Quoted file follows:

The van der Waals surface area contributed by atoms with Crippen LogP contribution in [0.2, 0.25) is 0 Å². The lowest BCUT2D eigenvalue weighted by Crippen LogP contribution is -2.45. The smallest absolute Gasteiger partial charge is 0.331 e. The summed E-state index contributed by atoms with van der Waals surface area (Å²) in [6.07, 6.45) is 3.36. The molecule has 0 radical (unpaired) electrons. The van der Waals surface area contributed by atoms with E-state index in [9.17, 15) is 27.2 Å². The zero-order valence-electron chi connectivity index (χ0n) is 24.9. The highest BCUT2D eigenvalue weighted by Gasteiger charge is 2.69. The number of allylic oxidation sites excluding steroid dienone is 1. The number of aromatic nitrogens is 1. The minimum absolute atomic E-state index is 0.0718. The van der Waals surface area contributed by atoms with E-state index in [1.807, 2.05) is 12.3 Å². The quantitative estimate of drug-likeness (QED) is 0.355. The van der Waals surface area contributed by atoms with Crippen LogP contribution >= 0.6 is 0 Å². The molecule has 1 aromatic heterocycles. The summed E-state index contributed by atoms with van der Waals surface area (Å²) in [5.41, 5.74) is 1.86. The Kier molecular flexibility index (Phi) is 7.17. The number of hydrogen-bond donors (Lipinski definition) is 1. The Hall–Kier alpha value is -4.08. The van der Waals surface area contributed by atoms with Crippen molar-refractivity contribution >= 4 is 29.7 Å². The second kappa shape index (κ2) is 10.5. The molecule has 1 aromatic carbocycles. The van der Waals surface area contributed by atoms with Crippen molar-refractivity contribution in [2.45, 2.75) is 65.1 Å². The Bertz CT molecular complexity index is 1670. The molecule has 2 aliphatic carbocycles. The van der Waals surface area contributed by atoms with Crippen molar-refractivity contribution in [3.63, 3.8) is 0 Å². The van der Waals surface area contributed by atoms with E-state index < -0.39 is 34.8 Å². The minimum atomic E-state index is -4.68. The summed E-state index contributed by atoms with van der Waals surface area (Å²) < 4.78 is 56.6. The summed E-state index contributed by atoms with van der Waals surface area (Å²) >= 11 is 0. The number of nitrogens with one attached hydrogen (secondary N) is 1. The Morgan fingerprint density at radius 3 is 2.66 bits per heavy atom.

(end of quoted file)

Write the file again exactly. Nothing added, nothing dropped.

The van der Waals surface area contributed by atoms with Crippen LogP contribution in [0.2, 0.25) is 0 Å². The lowest BCUT2D eigenvalue weighted by Crippen LogP contribution is -2.45. The smallest absolute Gasteiger partial charge is 0.331 e. The summed E-state index contributed by atoms with van der Waals surface area (Å²) in [6.07, 6.45) is 3.36. The molecule has 0 radical (unpaired) electrons. The van der Waals surface area contributed by atoms with E-state index in [9.17, 15) is 27.2 Å². The zero-order valence-electron chi connectivity index (χ0n) is 24.9. The highest BCUT2D eigenvalue weighted by Gasteiger charge is 2.69. The number of allylic oxidation sites excluding steroid dienone is 1. The number of aromatic nitrogens is 1. The minimum absolute atomic E-state index is 0.0718. The van der Waals surface area contributed by atoms with E-state index in [1.807, 2.05) is 12.3 Å². The quantitative estimate of drug-likeness (QED) is 0.355. The van der Waals surface area contributed by atoms with Crippen LogP contribution >= 0.6 is 0 Å². The molecule has 1 aromatic heterocycles. The summed E-state index contributed by atoms with van der Waals surface area (Å²) in [5.41, 5.74) is 1.86. The Kier molecular flexibility index (Phi) is 7.17. The number of hydrogen-bond donors (Lipinski definition) is 1. The Hall–Kier alpha value is -4.08. The van der Waals surface area contributed by atoms with Crippen molar-refractivity contribution >= 4 is 29.7 Å². The second kappa shape index (κ2) is 10.5. The molecule has 1 aromatic carbocycles. The van der Waals surface area contributed by atoms with Crippen molar-refractivity contribution in [2.45, 2.75) is 65.1 Å². The Bertz CT molecular complexity index is 1670. The molecule has 2 aliphatic carbocycles. The van der Waals surface area contributed by atoms with Crippen molar-refractivity contribution in [3.63, 3.8) is 0 Å². The van der Waals surface area contributed by atoms with E-state index < -0.39 is 34.8 Å². The minimum atomic E-state index is -4.68. The summed E-state index contributed by atoms with van der Waals surface area (Å²) < 4.78 is 56.6. The summed E-state index contributed by atoms with van der Waals surface area (Å²) >= 11 is 0. The number of nitrogens with one attached hydrogen (secondary N) is 1. The Morgan fingerprint density at radius 3 is 2.66 bits per heavy atom.